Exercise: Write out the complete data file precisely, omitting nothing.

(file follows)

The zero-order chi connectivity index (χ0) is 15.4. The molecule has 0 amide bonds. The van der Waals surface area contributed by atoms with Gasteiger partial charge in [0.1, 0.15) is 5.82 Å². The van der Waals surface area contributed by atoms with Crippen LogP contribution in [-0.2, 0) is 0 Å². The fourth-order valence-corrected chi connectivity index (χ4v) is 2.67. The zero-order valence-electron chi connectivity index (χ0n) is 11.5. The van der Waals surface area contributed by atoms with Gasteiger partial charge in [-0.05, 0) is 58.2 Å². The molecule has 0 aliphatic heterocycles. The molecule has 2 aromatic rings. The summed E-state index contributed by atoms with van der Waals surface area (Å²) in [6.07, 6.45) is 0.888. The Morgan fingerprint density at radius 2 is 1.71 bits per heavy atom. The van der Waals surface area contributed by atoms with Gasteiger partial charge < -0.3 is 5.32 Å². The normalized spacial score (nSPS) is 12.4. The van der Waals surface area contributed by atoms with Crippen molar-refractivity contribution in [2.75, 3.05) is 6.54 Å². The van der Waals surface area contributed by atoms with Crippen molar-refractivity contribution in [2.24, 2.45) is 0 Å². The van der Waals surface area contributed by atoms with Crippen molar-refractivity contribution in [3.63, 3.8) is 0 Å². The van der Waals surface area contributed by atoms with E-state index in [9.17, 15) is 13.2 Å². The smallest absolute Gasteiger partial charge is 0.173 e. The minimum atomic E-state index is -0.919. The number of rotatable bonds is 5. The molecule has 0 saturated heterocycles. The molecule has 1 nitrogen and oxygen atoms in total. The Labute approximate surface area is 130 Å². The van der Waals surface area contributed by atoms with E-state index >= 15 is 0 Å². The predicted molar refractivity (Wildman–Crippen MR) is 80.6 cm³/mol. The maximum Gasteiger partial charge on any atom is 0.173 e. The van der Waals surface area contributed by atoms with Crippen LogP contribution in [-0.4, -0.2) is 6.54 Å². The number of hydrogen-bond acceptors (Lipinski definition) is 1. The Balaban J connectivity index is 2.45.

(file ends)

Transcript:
The zero-order chi connectivity index (χ0) is 15.4. The molecule has 0 amide bonds. The van der Waals surface area contributed by atoms with Gasteiger partial charge in [0.1, 0.15) is 5.82 Å². The van der Waals surface area contributed by atoms with Crippen LogP contribution in [-0.2, 0) is 0 Å². The fourth-order valence-corrected chi connectivity index (χ4v) is 2.67. The zero-order valence-electron chi connectivity index (χ0n) is 11.5. The van der Waals surface area contributed by atoms with Gasteiger partial charge in [-0.05, 0) is 58.2 Å². The molecule has 0 aliphatic heterocycles. The molecule has 2 aromatic rings. The summed E-state index contributed by atoms with van der Waals surface area (Å²) in [6.07, 6.45) is 0.888. The Morgan fingerprint density at radius 2 is 1.71 bits per heavy atom. The van der Waals surface area contributed by atoms with Gasteiger partial charge < -0.3 is 5.32 Å². The normalized spacial score (nSPS) is 12.4. The van der Waals surface area contributed by atoms with Crippen molar-refractivity contribution in [2.75, 3.05) is 6.54 Å². The van der Waals surface area contributed by atoms with Crippen molar-refractivity contribution in [2.24, 2.45) is 0 Å². The van der Waals surface area contributed by atoms with Crippen molar-refractivity contribution in [3.63, 3.8) is 0 Å². The van der Waals surface area contributed by atoms with E-state index in [9.17, 15) is 13.2 Å². The smallest absolute Gasteiger partial charge is 0.173 e. The minimum atomic E-state index is -0.919. The number of rotatable bonds is 5. The molecule has 0 saturated heterocycles. The molecule has 1 nitrogen and oxygen atoms in total. The Labute approximate surface area is 130 Å². The van der Waals surface area contributed by atoms with E-state index >= 15 is 0 Å². The predicted molar refractivity (Wildman–Crippen MR) is 80.6 cm³/mol. The maximum Gasteiger partial charge on any atom is 0.173 e. The van der Waals surface area contributed by atoms with Crippen LogP contribution in [-0.4, -0.2) is 6.54 Å². The number of hydrogen-bond acceptors (Lipinski definition) is 1. The Balaban J connectivity index is 2.45.